The case and its aftermath have highlighted how power works in global sports. It shows how a tainted Gulf royal linked to other cases of corruption has been able to exert significant control over one of soccer’s largest governing bodies even though he has no official role in its affairs. And it shows how a strategy of delay can be its own kind of injustice.
Mohamed’s case had roots in FIFA’s response to its own problems with discrimination: To address a lack of women on its governing board, the organization since 2013 set aside specific seats for women, starting with one voting member in 2013 and now a minimum of one from each of FIFA’s six regional confederations.
Mohamed, a former soccer player and coach from the Maldives, an archipelago in the Indian Ocean, had hoped to win the A.F.C.’s spot in a vote in Kuala Lumpur in April 2019. It did not take her long to realize that the power brokers of Asian soccer had already decided the election’s outcome.
She filed her first complaints about the election to the Asian confederation’s disciplinary department a month later. Emails show the organization responded to her inquiries by insisting it had begun an investigation, though it appears little was done. The A.F.C., citing confidentiality, refused to supply any evidence of its investigation to the court.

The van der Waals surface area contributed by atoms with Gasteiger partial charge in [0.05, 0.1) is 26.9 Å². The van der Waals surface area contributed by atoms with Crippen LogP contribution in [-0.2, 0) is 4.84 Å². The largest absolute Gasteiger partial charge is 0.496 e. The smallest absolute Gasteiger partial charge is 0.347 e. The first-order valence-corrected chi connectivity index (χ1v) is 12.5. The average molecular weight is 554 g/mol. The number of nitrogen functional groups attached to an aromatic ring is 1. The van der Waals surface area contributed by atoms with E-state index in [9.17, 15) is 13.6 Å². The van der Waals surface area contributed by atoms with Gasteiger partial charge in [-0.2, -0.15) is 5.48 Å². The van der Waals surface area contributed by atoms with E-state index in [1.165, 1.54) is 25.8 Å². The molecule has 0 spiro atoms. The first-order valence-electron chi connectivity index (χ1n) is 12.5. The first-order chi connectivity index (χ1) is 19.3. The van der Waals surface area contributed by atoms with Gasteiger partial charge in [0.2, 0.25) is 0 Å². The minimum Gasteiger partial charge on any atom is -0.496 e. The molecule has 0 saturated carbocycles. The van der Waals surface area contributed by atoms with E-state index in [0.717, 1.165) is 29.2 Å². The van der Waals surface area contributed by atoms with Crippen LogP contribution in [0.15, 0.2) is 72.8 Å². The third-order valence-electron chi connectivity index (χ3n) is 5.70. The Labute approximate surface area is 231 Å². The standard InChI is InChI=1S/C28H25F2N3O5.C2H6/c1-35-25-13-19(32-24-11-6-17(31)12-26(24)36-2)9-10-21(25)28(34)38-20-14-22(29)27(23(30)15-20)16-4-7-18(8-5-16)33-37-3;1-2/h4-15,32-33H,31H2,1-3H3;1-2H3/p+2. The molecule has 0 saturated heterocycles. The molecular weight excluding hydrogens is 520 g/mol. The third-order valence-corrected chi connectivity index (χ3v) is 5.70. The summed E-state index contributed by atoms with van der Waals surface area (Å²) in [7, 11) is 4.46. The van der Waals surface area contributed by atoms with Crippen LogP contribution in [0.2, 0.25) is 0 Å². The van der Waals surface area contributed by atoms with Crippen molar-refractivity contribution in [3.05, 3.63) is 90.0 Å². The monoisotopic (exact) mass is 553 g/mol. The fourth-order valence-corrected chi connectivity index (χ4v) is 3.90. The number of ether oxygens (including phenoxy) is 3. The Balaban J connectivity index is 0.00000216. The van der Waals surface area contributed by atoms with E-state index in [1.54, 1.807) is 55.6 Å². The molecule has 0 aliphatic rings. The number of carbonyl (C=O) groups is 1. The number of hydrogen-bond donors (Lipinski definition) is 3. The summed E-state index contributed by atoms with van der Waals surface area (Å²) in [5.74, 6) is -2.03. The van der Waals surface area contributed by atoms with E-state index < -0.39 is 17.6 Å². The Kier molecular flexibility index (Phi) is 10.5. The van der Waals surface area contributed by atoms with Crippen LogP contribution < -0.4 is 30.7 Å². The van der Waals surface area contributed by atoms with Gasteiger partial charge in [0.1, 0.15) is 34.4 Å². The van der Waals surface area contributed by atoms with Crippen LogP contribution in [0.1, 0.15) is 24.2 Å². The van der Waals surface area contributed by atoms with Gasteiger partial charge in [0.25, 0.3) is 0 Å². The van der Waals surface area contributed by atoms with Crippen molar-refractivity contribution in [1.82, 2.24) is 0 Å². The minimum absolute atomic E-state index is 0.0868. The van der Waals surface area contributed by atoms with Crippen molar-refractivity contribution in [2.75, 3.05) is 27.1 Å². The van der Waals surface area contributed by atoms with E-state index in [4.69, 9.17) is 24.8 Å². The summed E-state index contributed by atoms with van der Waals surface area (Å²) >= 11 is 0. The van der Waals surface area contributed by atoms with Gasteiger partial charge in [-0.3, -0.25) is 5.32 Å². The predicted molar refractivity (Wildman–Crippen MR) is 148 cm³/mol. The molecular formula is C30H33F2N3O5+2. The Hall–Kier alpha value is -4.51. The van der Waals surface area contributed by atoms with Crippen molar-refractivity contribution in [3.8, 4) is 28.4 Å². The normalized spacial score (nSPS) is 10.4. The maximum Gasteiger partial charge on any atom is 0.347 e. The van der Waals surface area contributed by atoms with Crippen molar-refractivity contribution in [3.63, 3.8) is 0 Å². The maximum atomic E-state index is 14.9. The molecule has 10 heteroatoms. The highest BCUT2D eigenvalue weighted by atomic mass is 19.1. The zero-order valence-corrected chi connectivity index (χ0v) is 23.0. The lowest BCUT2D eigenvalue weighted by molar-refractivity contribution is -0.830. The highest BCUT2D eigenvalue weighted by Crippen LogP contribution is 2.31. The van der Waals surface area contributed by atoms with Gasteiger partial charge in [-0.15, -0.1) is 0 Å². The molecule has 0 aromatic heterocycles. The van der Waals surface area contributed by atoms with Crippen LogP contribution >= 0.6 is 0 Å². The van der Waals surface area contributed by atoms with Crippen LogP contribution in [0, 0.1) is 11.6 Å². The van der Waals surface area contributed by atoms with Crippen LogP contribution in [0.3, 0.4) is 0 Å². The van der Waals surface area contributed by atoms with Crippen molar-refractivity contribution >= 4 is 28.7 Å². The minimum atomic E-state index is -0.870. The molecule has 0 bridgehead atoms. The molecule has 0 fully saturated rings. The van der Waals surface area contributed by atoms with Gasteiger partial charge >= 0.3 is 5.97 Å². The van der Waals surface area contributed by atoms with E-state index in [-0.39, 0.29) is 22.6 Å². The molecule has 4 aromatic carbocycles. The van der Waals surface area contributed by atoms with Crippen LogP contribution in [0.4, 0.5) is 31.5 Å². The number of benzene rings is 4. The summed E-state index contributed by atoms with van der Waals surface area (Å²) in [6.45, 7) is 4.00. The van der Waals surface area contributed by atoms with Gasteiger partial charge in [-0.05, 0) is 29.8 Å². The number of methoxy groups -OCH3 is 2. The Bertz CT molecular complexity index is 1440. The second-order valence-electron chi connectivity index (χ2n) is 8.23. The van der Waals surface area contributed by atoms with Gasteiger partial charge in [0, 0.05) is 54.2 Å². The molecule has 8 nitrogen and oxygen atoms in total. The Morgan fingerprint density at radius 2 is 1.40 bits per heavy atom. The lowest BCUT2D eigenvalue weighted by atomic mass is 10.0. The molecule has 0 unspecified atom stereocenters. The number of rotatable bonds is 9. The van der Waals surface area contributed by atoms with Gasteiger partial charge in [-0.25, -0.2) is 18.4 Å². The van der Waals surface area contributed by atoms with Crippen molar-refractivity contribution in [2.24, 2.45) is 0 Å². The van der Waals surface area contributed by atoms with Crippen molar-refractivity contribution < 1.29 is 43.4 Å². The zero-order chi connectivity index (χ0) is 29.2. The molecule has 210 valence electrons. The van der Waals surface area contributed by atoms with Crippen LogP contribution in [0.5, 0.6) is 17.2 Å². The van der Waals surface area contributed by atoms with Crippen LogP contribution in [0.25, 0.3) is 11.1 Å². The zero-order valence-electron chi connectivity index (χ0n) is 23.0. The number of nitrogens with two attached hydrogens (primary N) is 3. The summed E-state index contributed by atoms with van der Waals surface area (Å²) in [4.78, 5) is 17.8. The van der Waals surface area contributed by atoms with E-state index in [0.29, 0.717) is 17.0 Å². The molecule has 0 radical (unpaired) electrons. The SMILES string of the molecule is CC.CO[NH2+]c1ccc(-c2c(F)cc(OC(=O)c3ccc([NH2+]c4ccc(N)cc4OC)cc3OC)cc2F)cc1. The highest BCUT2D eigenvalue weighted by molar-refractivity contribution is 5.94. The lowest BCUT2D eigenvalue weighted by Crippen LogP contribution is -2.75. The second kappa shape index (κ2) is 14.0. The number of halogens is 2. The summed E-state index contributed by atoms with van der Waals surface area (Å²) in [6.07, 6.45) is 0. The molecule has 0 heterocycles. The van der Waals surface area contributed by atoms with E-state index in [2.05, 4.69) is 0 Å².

Then, at a hearing at the Court of Arbitration for Sport last July, the A.F.C. hardly put up a defense. Its lawyers offered no witnesses to challenge Mohamed’s testimony that a top confederation official and the head of the soccer federation of Qatar had been present in a luxury hotel suite when the Kuwaiti sheikh, Ahmad al-Fahad al-Sabah, told Mohamed he had decided that his preferred candidate, Mahfuza Akhter Kiron of Bangladesh, would be elected as the A.F.C.’s female representative to the FIFA Council.
Mohamed was told she should drop her candidacy, and do so within 24 hours. She later claimed, in testimony that went unchallenged by the A.F.C., that Sheikh Ahmad attempted to mollify her by saying he had so much sway in international soccer circles that he could obtain for her “any other position of her choosing at the A.F.C. or FIFA” in exchange for her withdrawal.
In a statement sent to The New York Times after this article was published, Sheikh Ahmad — who had declined several earlier requests to comment — denied “any intent or attempt to influence” the elections in 2019, and appeared to blame the A.F.C. and its lawyers for not calling him as a witness at CAS.